Acknowledging the past as we look towards the future
By Amy Kirkham
As we come to the end (of this part at least) of restrictions and ever changing requirements due to the Covid19 pandemic, we pause and look back — to acknowledge the events, challenges and achievements of the past two years — as we also look forward to 2022.
SMTC, along with many other Training Centres, with the approval of AMI, adapted courses with a mixture of synchronous (face-to-face online mainly through Zoom) and asynchronous (do it in your own time within a certain time frame) learning. The Orientation Certificate (previously called the Assistant Certificate) courses for the following age groups; 0–3, 3–6 and 6–12 years were offered in this format with the added benefit of also making these courses more accessible to those who were in different locations.
“We are currently in our second week, and the course has surpassed all expectations with the breadth of content and depth of understanding… Many, like myself, would never have been able to do the course if it had not been offered online.”
(Kathy, 3-6 Orientation Certificate participant, June 2020)
The online courses covered the same content and had the same requirements and expectations, however, scheduling became more creative! Even the nine hours of observations were still completed with recordings made available to those who were in lockdown and had no access to children in a particular age group.
This also had the added benefit of adding to the richness of discussions as in some cases all participants had seen the same footage.
Personally, I believe the observations completed during the course have been one of the most beneficial aspects of the training. Watching a range of different children and ages all work tirelessly and autonomously, and seeing them make informed and independent decisions affecting themselves and their environments has been extremely rewarding. I look forward to continuing this in the future both with my children at home and at school.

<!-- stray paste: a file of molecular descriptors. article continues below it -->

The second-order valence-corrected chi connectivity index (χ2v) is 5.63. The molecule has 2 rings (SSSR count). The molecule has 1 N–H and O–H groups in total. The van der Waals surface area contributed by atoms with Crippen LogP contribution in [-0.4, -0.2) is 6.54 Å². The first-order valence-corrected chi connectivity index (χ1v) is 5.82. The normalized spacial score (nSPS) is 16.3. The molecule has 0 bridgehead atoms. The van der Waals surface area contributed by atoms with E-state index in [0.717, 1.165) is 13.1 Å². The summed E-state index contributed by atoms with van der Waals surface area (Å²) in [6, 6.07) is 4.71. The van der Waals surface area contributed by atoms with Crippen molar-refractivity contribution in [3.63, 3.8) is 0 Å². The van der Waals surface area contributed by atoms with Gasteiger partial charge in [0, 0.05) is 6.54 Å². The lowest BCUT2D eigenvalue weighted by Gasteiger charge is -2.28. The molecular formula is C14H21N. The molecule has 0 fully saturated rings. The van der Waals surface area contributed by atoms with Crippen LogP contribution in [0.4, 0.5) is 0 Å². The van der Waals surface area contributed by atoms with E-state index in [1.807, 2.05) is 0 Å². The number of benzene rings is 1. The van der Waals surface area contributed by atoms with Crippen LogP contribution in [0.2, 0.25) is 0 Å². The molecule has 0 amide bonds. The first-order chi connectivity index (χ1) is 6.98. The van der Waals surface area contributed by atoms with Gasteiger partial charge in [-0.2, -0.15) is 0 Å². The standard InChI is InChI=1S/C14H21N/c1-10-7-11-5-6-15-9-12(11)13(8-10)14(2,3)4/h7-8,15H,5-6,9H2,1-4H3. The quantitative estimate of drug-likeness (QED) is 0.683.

(Dave, 3–6 Orientation Certificate, March 2021)
The last 3 to 6 Diploma course ended in between different lockdowns and the current course also began during a lockdown. Some things made the transition to online learning relatively easily; for example theory reviews, theory lectures and discussions are just as effective – and perhaps even more effective delivered via Zoom. Time was factored in for guided reading, some recordings were made available which could be revisited and regular face-to-face sessions on Zoom also helped to keep everyone connected. A “blended approach” was taken, again with AMI’s support. Flexibility was built in without compromising standards and quality. (You may want to also read the post graduation reflection of a student who completed the Diploma in January 2021)
Some aspects of the course, however, can’t be effectively done remotely – it’s very difficult, for example, to practice work with materials if you don’t have access to them! Placements with children in environments also needed to be completed – and this was possibly one of the biggest challenges to work around with many students needing to defer this until they were allowed back into environments.
So, what have we learned from this experience?
We discovered that blended learning is more than possible and expands on the range of resources already offered to students.
“For some teachers, blended learning is describing what they’ve been doing successfully for years: that is, using a range of resources and activities to provide individualised, student-centred learning experiences for their students. The real difference today is the unparalleled access to the internet with its rich sources of information and services and more importantly, the connectivity it offers students and teachers, particularly the ability to create online communities and support networks.”
– Department of Education and Early Childhood Development, VIC
AMI was already exploring—and had piloted—blended courses pre pandemic and this approach has now been added to the range of other course formats including full time, part time and modular.
Perhaps in line with Montessori principles, we need to think of the addition of ‘blended learning’ as really being ‘flexible learning’.
“Central to flexible learning are learners and their needs, and the educational services on offer should allow them to decide for themselves what, when, how and where they learn.”
– ‘Facilitating flexible learning by replacing classroom time with an online learning environment: A systematic review of blended learning in higher education’; Educational Research Review, Vol 34, November 2021
We are pleased to be able to offer a broad range of courses in the new year here at SMTC. We aim to continue to explore, together with AMI, the possibility of offering more courses with the same standards and quality to more people and thus also reaching and benefiting more children.